An investor in Twitter has filed a lawsuit against Elon Musk over the billionaire’s secret purchase of Twitter stock that sent the price soaring after it became public. Musk bought his enormous slice of Twitter shares on March 24, but the public didn’t learn about it until April 4.
Marc Rasella filed a lawsuit in federal court on Tuesday alleging that Musk’s failure to disclose his purchase of 9.2% of Twitter stock quickly enough caused Rasella to lose money. Rasella sold shares while Musk’s stock purchases weren’t yet public.
SEC rules state that large purchases of stock must be reported to the regulatory agency through the filing of a Schedule 13 after anyone acquires more than 5% of a company. Musk didn’t file the document until April 4, 2022, a full ten days after Musk reached the 5% threshold, and a major breach of the law.
Twitter’s stock price rose roughly 27% after the billionaire finally filed the right paperwork. Rasella sold shares during the period when Musk’s purchase was a secret and he wants his lawsuit to get class action status, involving anyone who sold their shares when Musk was in violation of the law.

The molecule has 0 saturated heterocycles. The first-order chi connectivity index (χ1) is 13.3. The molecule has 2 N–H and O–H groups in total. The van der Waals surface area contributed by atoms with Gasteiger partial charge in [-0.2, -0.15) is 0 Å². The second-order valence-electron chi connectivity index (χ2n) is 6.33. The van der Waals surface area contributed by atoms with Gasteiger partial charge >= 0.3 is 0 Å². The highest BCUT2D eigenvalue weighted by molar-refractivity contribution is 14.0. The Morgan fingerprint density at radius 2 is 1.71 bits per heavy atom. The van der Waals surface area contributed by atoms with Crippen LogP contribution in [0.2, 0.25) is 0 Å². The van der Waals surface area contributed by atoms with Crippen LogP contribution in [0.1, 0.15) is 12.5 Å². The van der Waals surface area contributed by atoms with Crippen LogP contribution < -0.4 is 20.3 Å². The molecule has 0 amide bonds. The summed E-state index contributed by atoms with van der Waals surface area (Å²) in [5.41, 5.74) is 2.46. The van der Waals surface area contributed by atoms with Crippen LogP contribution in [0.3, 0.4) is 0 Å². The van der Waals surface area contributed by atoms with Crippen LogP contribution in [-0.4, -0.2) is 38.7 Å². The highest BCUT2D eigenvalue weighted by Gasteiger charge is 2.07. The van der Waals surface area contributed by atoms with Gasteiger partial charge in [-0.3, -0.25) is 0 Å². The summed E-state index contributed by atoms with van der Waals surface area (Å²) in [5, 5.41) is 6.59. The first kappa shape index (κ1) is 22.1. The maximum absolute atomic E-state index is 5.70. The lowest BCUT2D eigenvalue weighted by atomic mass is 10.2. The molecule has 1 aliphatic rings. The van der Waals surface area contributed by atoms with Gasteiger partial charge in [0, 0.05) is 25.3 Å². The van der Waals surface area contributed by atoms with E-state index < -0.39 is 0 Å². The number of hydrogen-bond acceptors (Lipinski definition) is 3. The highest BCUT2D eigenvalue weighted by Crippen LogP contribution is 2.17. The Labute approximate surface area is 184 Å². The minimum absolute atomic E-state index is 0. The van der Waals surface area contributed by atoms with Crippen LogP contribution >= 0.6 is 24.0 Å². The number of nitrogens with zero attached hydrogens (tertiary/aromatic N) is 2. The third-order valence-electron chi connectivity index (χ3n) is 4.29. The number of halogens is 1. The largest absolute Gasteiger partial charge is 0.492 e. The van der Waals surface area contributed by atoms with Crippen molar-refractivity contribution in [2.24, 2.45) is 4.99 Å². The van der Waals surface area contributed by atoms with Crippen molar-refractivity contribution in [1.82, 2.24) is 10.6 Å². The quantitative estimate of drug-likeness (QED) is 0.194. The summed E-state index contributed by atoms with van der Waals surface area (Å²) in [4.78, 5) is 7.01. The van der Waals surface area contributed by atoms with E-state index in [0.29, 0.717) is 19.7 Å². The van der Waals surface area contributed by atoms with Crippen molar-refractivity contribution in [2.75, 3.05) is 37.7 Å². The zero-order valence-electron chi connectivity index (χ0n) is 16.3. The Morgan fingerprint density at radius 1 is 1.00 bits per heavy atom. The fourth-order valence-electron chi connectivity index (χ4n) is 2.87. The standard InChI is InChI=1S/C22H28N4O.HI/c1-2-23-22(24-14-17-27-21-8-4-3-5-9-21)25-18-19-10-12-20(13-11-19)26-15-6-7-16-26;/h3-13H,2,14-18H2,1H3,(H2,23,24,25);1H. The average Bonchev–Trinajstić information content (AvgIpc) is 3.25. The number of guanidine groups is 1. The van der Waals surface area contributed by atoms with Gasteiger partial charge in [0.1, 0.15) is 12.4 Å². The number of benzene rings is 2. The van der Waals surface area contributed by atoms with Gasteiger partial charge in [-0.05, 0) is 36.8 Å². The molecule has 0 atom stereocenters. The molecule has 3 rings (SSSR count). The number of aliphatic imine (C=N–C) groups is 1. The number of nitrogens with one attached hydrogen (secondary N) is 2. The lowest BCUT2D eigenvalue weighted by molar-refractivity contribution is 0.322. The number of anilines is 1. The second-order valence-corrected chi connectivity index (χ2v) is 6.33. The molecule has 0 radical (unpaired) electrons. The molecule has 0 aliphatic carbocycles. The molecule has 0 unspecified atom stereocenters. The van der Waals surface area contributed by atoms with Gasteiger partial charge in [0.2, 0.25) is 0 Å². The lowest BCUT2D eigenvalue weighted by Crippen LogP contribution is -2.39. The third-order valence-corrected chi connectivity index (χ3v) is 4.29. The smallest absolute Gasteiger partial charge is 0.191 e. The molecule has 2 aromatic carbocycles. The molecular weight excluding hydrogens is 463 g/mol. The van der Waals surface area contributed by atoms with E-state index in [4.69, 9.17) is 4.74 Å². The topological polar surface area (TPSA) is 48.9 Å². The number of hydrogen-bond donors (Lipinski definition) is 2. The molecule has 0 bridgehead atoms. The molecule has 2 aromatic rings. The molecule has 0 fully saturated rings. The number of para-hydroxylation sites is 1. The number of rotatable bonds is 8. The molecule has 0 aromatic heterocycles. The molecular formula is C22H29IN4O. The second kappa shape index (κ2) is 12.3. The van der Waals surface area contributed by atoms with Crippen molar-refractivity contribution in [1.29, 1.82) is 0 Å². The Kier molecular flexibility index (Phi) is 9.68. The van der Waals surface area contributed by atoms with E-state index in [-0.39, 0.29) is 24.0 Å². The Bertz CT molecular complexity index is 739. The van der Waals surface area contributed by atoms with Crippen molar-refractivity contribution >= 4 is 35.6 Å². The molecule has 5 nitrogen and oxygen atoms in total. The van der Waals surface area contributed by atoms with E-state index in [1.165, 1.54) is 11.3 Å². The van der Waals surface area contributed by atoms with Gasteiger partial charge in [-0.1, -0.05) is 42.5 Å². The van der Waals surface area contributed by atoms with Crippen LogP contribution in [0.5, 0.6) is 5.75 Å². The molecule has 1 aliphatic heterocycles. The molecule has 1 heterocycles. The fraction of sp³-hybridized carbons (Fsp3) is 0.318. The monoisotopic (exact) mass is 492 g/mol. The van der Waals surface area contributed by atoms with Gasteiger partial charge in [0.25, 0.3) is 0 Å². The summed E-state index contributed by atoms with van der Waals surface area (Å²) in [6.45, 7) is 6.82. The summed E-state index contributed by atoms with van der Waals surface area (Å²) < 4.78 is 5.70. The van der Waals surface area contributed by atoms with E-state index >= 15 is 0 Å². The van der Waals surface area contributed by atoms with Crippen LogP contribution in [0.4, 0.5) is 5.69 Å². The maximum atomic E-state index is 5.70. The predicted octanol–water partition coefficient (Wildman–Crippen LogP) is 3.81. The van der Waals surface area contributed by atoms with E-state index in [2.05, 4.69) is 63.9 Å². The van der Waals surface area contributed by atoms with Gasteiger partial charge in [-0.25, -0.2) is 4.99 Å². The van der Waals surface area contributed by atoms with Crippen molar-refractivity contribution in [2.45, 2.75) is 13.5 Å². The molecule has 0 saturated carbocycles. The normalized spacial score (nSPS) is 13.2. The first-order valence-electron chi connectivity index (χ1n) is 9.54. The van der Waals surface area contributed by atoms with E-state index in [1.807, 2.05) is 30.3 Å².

Rasella’s suit also points out that Musk was able to purchase more shares at an artificially inflated price after he breached the 5% mark and before he stopped buying to land at his 9.2% ownership stake.
From the lawsuit, filed in Manhattan, and obtained by NBC News:
Investors who sold shares of Twitter stock between March 24, 2022, when Musk was required to have disclosed his Twitter ownership, and before the actual April 4, 2022 disclosure, missed the resulting share price increase as the market reacted to Musk’s purchases and were damaged thereby.
By failing to disclose his ownership stake via Schedule 13, Musk was able to acquire shares of Twitter less expensively during the Class Period.
Musk was supposed to join Twitter’s board of directors, but ducked out at the last minute. It’s not clear why Musk opted not to join the board, but there’s speculation he may want to pursue an even larger portion of the company, something he would’ve been prohibited from doing if he joined the board.
Where’s the SEC in all of this? It’s not clear whether Musk will face any consequences for his secretive dealings and clear violations of securities law. The most likely scenario is that Musk could face a fine. But as the wealthiest person on the planet, worth about $US274 ($380) billion, he’ll probably be ok at the end of the day.
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